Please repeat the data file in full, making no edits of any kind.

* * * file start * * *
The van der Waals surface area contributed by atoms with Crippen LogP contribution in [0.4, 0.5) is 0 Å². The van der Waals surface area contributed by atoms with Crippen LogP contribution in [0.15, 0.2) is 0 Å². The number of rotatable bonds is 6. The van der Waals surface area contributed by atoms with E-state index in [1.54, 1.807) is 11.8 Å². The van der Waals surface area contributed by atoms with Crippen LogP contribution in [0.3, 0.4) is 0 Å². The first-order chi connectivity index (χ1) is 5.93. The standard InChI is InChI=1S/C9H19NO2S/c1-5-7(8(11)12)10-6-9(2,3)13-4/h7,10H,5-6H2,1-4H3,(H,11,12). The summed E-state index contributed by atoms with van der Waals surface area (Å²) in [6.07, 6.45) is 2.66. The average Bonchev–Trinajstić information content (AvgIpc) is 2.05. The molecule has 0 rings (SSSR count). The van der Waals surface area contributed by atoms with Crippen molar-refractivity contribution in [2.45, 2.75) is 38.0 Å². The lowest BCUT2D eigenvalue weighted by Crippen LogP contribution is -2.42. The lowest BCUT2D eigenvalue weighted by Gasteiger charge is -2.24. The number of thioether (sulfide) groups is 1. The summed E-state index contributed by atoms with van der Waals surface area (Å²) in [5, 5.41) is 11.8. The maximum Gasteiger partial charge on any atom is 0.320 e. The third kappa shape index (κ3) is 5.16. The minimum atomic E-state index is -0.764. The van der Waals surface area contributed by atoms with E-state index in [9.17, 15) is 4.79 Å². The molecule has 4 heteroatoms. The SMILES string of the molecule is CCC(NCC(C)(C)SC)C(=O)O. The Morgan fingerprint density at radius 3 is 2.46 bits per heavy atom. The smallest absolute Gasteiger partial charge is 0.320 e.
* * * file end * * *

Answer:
The van der Waals surface area contributed by atoms with Crippen LogP contribution in [0.4, 0.5) is 0 Å². The van der Waals surface area contributed by atoms with Crippen LogP contribution in [0.15, 0.2) is 0 Å². The number of rotatable bonds is 6. The van der Waals surface area contributed by atoms with E-state index in [1.54, 1.807) is 11.8 Å². The van der Waals surface area contributed by atoms with Crippen LogP contribution in [0.3, 0.4) is 0 Å². The first-order chi connectivity index (χ1) is 5.93. The standard InChI is InChI=1S/C9H19NO2S/c1-5-7(8(11)12)10-6-9(2,3)13-4/h7,10H,5-6H2,1-4H3,(H,11,12). The summed E-state index contributed by atoms with van der Waals surface area (Å²) in [6.07, 6.45) is 2.66. The average Bonchev–Trinajstić information content (AvgIpc) is 2.05. The molecule has 0 rings (SSSR count). The van der Waals surface area contributed by atoms with Crippen molar-refractivity contribution in [2.45, 2.75) is 38.0 Å². The lowest BCUT2D eigenvalue weighted by Crippen LogP contribution is -2.42. The lowest BCUT2D eigenvalue weighted by Gasteiger charge is -2.24. The number of thioether (sulfide) groups is 1. The summed E-state index contributed by atoms with van der Waals surface area (Å²) in [5, 5.41) is 11.8. The maximum Gasteiger partial charge on any atom is 0.320 e. The third kappa shape index (κ3) is 5.16. The minimum atomic E-state index is -0.764. The van der Waals surface area contributed by atoms with E-state index in [9.17, 15) is 4.79 Å². The molecule has 4 heteroatoms. The SMILES string of the molecule is CCC(NCC(C)(C)SC)C(=O)O. The Morgan fingerprint density at radius 3 is 2.46 bits per heavy atom. The smallest absolute Gasteiger partial charge is 0.320 e.